Boyle suffered a few “life-altering accidents,” including a broken femur and what he describes as a blown-out carotid artery. Seven years ago, “My wife looked at me and said I had two life choices, and both begin with D: divorce or dressage.” So “the jumper and I had to learn to become a dressage horse and rider.” He quips: “Someone once told me that the object of riding is to keep one leg on each side of the horse. That’s much easier to do in dressage than jumpers.”

The only one of our adult amateurs to have ridden all her life is Stewart, who as a child growing up in Canada rode Western and barrel-raced. “When we moved down here [to Oklahoma], I was 21 and still running barrels and riding reining horses. Then I rode hunter/jumpers, and then dressage started in this part of the country. I’m a charter member of the Oklahoma Dressage Society. There wasn’t even dressage here when I moved here, so I’ve seen how it has evolved.”

Success Strategy #3: Keeping the Brain Engaged

Technical delegate Michelle King no longer competes in dressage, but she continues to ride regularly

Forget the stereotype of the bored retiree who watches TV all day. Our dressage-riding seniors use their minds as well as their bodies. All say they’re avid readers, for starters.

After she retired, King earned her US Equestrian technical delegate’s license. In her work as a TD, she says, she’s found herself putting her legal and mediation training to good use.

“There’s a huge mental aspect to being a TD,” King says. “The rule book is not the epitome of simplicity.”

Many equestrians enjoy giving back to the horses and the sport they love through volunteering, and midlife and beyond can be optimal times for doing so. As a former USDF regional director, Feldman is no stranger to volunteering. Even though she’s no longer on the USDF Executive Board, she remains an active volunteer, lately focusing much of her energy on Olympian Lendon Gray’s Dressage4Kids programs.

The sport of dressage itself, Boyle has found, provides considerable mental training. “Memorizing the tests is easier when you understand the logic—what you’re doing and why, and the progression of each test. The challenges of remembering are mostly nerves before you step in the ring.”

And, of course, there are the mental-health benefits most horse lovers know and love. “When you ride it clears your mind, just like going to an analyst,” says Stewart. “You’re thinking only of the horse, and that’s very healthy.”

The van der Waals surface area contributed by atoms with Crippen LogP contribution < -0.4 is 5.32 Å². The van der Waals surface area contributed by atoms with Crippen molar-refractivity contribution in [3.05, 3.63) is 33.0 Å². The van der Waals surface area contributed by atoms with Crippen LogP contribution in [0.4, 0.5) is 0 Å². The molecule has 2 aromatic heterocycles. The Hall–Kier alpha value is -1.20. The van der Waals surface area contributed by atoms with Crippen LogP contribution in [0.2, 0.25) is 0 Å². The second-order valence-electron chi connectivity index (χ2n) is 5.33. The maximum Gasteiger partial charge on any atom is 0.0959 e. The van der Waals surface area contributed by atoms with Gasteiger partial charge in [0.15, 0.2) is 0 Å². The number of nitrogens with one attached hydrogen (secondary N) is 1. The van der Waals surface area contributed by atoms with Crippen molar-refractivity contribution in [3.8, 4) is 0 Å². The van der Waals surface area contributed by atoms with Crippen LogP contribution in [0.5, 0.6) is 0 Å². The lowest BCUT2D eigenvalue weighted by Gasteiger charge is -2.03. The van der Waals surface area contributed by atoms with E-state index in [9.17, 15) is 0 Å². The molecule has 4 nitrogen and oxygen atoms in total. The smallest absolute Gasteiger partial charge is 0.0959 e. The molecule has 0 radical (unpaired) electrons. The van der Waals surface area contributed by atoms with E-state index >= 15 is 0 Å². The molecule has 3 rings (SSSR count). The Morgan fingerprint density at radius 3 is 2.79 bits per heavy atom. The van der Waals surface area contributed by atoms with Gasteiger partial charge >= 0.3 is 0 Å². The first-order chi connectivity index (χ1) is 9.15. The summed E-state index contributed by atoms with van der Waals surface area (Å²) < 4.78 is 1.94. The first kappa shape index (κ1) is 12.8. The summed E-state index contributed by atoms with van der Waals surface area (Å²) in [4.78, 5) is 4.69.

Boyle concurs. “As you get older, life presents its own pressures and responsibilities, but riding is a great stress reliever. It’s nice going into the barn in the evening and hearing the horses munching on their hay. It’s nice to spend a little time grooming them or whatever you want, whether that’s picking manure out of the pasture, grooming, or going for a little walk. It’s enjoyable to be with them. They’re incredible animals.”

Success Strategy #4: Choosing the Right Horse

Deryn Stewart in 2016 after earning her gold medal on a horse she raised and trained, the Hanoverian mare EMC d’Erin (by Der Radetsky)

You don’t bounce the way you used to, and your joints and muscles may not take so kindly any more to riding a huge mover. Be realistic about any physical limitations, and find a mount that makes you look forward to your saddle time, not intimidated or fearful, older riders advise.

“My biggest piece of advice,” says Stewart, “is to get the right horse. That is so important. It doesn’t have to be an expensive horse; it doesn’t have to be a big horse; but the temperament can’t clash. If it does, don’t be afraid to move on.”

(Not that Stewart herself is looking to “trade down,” mind you: “I think my riding’s done nothing but improve and that I’m a better rider now than I ever was. I’m still a strong rider, and I still like a horse with a lot of challenges. Now I’m working with a horse who’s the biggest challenge of any horse I’ve ever had, but I just love it.”)

Boyle’s first dressage horse, Suzetta K, is a “great mare” who was his daughter’s jumper before she married. He’s also excited about his new horse, Superman, purchased last August: “We’re formulating a new partnership, and my goal is to earn the USDF bronze medal by the end of the year.”

Feldman says that having “appropriate and wonderful horses” has played a big part in her riding journey. A sport-pony enthusiast who owns two Connemaras, the petite Feldman joins in encouraging other riders to find mounts that fit them, both physically and in temperament.

Success Strategy #5: Setting Goals and Continuing to Learn

It’s especially important for older riders to feel safe and comfortable on their horses, says former USDF Region 8 director Fern Feldman (pictured with her 11-year-old Connemara gelding, Duncan)

The senior riders we talked to put a new spin on the old saw about riding off into the sunset. They intend to stay in the saddle for as long as they can, and they want to continue learning and improving their dressage skills.

King believes that it’s important to do exercises outside of riding that “directly translate into keeping your body strong and supple to ride. Try to keep riding regularly, and set goals that are realistic to your situation. Make them incremental goals, and make them achievable. If I can achieve a square halt, I’m happy.”